Most of us live in multiple worlds simultaneously, the world of our professional life and our personal life probably the most obvious example. Much of the time this compartmentalizing helps us maintain balance, but sometimes it also creates a person with multiple souls, none of which is entirely fulfilled. Insofar as we manage the balance, there may be a sense that life is good, but there is another way of looking, which is to focus on individual unity across the boundary lines. Sometimes, for example, if I am using some type of temperament inventory with clients, I am asked how best to answer the questions. “Should I answer these about the person I am at work, or answer them about the person at home?” It is interesting, isn’t it, that our work and home personalities might vary so much.
What is of special interest to me is the one who is the same in both environments, the one who shows up in the transit between the worlds. This is the person who has left the office or left the plant but isn’t home yet. It’s the person who has left home but not yet arrived. Who is this person?
Some years ago, I traveled a great deal for my work. I traveled so much to Madison, Wisconsin where I had a number of clients — and ultimately friends — that I felt I was living two lives. The only place that really seemed like my own real space was on an aircraft. There I could think just for me; I didn’t have to be anywhere else; I was in the middle passage. Once I realized this I stopped working on planes, and I also stopped doing chores such as paying my bills. I began to more thoroughly enjoy the transition, an anonymous person. I enjoyed the pleasure of being a ticket.
Sometimes, metaphorically, I think we get on planes and yet we don’t know where we are going. The transition, the ticket is the thing — maybe the question we are trying to answer. I met a woman not too long enough who found at a certain point she just wanted out of her high-level assistant to the president role for something different. So she sold her house and most of her possessions and bought a one way ticket from Minnesota to Chile. She had never been there, had no contacts, and didn’t even know Spanish. She just went. A few years later, she found herself buying another ticket, this time to Bolivia, and so on…These are to me cross-over points, where the soul is free precisely because it is in transition. There is anxiety but also excitement. There is a sense of self like no other, and simultaneously a question of personal identity. Who is the person flying? Sometimes we proudly and publicly cross to the other side of something in full daylight; sometimes we sneak across the boundaries in the dark. It’s as if we can’t live with the stone of stability alone. We must also have water, the symbol of transition and of transcience, cutting through our lives and our work, through the stone of adopted identity to find something even more fundamental below.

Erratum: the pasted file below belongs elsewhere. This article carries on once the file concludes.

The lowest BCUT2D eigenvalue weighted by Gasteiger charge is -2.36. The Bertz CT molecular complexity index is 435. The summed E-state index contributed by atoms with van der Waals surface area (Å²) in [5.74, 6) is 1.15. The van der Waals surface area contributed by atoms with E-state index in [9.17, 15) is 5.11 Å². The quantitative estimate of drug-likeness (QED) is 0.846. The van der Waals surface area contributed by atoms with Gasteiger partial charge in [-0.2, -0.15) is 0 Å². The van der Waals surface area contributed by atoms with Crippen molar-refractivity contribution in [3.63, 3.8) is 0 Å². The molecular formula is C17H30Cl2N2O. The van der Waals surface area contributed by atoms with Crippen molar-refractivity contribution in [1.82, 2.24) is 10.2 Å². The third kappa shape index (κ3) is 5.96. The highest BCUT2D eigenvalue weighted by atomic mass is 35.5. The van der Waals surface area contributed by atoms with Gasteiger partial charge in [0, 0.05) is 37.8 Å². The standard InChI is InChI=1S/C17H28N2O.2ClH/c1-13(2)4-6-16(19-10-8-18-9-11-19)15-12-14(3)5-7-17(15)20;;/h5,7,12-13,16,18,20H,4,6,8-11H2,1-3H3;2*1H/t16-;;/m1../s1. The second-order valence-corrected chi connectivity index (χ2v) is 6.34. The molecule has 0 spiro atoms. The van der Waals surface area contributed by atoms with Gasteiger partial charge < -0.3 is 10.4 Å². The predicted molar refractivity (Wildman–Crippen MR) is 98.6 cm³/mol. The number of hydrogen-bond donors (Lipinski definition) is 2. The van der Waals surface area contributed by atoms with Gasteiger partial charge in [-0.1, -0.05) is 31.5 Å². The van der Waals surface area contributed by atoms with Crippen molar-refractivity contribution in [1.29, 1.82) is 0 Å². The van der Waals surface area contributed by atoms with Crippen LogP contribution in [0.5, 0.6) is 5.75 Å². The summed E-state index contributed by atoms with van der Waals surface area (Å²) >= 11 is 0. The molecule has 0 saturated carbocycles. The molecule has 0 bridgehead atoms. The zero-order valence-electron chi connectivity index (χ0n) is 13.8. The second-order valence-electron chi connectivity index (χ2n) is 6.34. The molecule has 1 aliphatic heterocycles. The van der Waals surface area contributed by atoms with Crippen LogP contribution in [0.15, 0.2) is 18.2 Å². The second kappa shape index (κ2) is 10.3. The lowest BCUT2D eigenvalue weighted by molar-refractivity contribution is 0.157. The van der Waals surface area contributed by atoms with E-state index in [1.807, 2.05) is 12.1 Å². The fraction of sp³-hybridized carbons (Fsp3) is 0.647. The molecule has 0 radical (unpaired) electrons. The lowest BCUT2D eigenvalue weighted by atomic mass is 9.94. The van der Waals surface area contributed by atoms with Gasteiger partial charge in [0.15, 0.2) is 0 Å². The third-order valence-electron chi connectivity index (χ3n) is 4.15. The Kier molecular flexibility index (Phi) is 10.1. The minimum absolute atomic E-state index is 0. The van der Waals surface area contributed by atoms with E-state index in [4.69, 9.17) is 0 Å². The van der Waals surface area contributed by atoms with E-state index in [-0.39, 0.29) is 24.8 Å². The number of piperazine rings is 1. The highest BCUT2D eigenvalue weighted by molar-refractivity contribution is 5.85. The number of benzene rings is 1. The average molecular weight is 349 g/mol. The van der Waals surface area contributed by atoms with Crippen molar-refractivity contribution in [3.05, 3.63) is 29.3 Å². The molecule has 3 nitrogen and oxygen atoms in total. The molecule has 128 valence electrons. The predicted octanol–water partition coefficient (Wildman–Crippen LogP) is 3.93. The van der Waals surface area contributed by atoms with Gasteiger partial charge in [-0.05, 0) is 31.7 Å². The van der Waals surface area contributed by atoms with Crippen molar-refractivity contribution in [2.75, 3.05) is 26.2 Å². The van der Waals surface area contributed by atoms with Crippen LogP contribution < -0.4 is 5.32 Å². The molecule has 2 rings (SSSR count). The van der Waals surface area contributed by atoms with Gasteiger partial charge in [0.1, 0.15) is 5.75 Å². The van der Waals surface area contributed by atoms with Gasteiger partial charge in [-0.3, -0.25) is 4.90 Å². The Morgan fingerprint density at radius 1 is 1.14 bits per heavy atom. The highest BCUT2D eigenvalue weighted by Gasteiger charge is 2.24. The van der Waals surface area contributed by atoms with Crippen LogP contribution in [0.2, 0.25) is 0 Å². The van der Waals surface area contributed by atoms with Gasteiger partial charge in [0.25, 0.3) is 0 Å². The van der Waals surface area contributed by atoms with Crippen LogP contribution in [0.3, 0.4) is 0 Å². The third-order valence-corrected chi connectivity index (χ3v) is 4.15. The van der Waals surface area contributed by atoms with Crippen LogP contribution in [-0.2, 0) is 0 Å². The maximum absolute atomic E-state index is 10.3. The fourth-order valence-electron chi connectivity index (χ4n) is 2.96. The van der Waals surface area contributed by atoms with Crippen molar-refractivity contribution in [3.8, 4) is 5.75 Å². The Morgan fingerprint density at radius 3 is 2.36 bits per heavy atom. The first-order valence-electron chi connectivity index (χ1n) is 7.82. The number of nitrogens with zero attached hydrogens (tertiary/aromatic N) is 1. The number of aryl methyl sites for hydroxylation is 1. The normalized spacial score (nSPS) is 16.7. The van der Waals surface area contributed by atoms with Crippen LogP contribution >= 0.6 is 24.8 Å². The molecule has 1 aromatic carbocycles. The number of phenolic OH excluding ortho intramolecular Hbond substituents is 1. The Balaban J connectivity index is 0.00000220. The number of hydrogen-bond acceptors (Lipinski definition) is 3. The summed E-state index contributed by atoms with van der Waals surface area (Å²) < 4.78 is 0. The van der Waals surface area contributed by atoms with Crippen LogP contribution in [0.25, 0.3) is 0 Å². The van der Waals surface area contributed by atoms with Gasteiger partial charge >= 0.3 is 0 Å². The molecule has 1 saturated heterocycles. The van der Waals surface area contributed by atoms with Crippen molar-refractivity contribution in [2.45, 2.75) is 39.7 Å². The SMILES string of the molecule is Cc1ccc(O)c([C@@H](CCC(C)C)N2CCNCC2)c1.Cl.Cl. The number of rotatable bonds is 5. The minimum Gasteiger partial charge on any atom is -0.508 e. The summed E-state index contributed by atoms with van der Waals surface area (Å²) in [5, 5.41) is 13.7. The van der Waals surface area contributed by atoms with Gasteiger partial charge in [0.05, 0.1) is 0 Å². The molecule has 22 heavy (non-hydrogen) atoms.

Without such a sense of the water that flows, a work-life balance doesn’t seem like it makes much sense to me. It can’t be just a balance; it always includes a transition that is itself a world of its own. I sense this place is sometimes the most vital part of a person, a place where an individual is open, reflective, hungry for the downhill run, the thrust over the falls. It’s no surprise that sometimes strangers on planes have very personal conversations, or suddenly find themselves in a group of people (as I have a time or two) who can’t stop laughing.
Most of my contribution in the world is actually when those I help are in transition between their worlds: work – home, professional – personal, past – future, this career – that career, manager – leader. Sometimes, for example, when asked to help a supervisor or manager who is in trouble, I may ask why that individual has set up the situation to create such a powerful personal and professional challenge at that moment. This is often helpful because it changes the context of the conversation from “I am in trouble,” to “Hmmm, I seem to have brought circumstances on myself in order to learn something.” So then the conversation can change to be about deeper life-learning, not simply getting out of an embarrassing or otherwise difficult situation. The whole situation could move in moment from intellectual problem-solving and blame to a deeper journey about meaning and presence, qualities held at those precious cross-over points called insights. But who is the person who has these insights that bridge the worlds?
I continue to find it fascinating that about one third of the hits to this weblog come from searches for “leadership poems” or very similar words. They come from people all over the world. Yet I don’t really know what any given person is looking for. Is it inspiration from a famous leader? Or is it to wake up some part of that person’s own leadership self? A google search, simple as it is, could point to an inner cross-over point, too. Simply putting the search out there to the cyber universe — and real universe, too: “leadership poems,” “poems about leaders,” “leadership poem,” “poem abut leadership,” etc., etc. apparently can make a difference. I’d like to think these words are an invitation to touch some destination not yet defined, meant especially to find the water that wears down the stone and, like all experience of the heart, connects everything as it splits the stone gradually in two.